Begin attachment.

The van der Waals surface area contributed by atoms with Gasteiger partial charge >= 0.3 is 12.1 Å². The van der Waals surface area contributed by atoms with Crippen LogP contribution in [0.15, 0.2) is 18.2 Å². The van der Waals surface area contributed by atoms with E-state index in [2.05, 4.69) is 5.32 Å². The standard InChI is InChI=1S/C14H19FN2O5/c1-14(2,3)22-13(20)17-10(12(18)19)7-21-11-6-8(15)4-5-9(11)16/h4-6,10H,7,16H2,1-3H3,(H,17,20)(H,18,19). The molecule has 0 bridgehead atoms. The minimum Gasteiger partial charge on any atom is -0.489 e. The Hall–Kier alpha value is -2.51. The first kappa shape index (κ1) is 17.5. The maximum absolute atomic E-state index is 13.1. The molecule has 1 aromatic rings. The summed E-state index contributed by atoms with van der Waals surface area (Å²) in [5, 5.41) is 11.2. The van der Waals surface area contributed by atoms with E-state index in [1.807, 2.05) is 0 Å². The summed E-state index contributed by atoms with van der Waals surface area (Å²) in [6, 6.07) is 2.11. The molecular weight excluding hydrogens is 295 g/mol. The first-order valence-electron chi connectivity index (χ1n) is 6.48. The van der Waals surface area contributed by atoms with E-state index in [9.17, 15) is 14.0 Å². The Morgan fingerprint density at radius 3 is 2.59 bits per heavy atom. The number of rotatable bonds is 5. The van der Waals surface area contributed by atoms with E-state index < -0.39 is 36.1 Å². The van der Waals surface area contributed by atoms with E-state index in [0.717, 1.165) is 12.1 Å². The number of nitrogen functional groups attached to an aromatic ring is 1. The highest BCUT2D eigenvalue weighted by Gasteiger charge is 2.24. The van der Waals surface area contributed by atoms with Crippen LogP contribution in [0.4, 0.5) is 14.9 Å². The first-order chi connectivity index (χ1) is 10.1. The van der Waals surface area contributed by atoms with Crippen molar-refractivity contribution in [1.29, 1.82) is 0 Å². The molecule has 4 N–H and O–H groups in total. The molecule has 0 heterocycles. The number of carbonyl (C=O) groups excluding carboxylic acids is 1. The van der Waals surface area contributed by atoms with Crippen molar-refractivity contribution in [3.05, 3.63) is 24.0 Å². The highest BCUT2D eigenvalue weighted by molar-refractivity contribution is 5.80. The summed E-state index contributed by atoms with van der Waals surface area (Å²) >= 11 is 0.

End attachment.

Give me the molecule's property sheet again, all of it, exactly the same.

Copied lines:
The van der Waals surface area contributed by atoms with Gasteiger partial charge >= 0.3 is 12.1 Å². The van der Waals surface area contributed by atoms with Crippen LogP contribution in [0.15, 0.2) is 18.2 Å². The van der Waals surface area contributed by atoms with E-state index in [2.05, 4.69) is 5.32 Å². The standard InChI is InChI=1S/C14H19FN2O5/c1-14(2,3)22-13(20)17-10(12(18)19)7-21-11-6-8(15)4-5-9(11)16/h4-6,10H,7,16H2,1-3H3,(H,17,20)(H,18,19). The molecule has 0 bridgehead atoms. The minimum Gasteiger partial charge on any atom is -0.489 e. The Hall–Kier alpha value is -2.51. The first kappa shape index (κ1) is 17.5. The maximum absolute atomic E-state index is 13.1. The molecule has 1 aromatic rings. The summed E-state index contributed by atoms with van der Waals surface area (Å²) in [5, 5.41) is 11.2. The van der Waals surface area contributed by atoms with E-state index in [1.807, 2.05) is 0 Å². The summed E-state index contributed by atoms with van der Waals surface area (Å²) in [6, 6.07) is 2.11. The molecular weight excluding hydrogens is 295 g/mol. The first-order valence-electron chi connectivity index (χ1n) is 6.48. The van der Waals surface area contributed by atoms with E-state index in [9.17, 15) is 14.0 Å². The Morgan fingerprint density at radius 3 is 2.59 bits per heavy atom. The number of rotatable bonds is 5. The van der Waals surface area contributed by atoms with E-state index < -0.39 is 36.1 Å². The van der Waals surface area contributed by atoms with E-state index in [0.717, 1.165) is 12.1 Å². The number of nitrogen functional groups attached to an aromatic ring is 1. The highest BCUT2D eigenvalue weighted by Gasteiger charge is 2.24. The van der Waals surface area contributed by atoms with Crippen LogP contribution in [0.4, 0.5) is 14.9 Å². The first-order chi connectivity index (χ1) is 10.1. The van der Waals surface area contributed by atoms with Crippen molar-refractivity contribution in [1.29, 1.82) is 0 Å². The molecule has 4 N–H and O–H groups in total. The molecule has 0 heterocycles. The number of carbonyl (C=O) groups excluding carboxylic acids is 1. The van der Waals surface area contributed by atoms with Crippen molar-refractivity contribution in [3.05, 3.63) is 24.0 Å². The highest BCUT2D eigenvalue weighted by molar-refractivity contribution is 5.80. The summed E-state index contributed by atoms with van der Waals surface area (Å²) >= 11 is 0.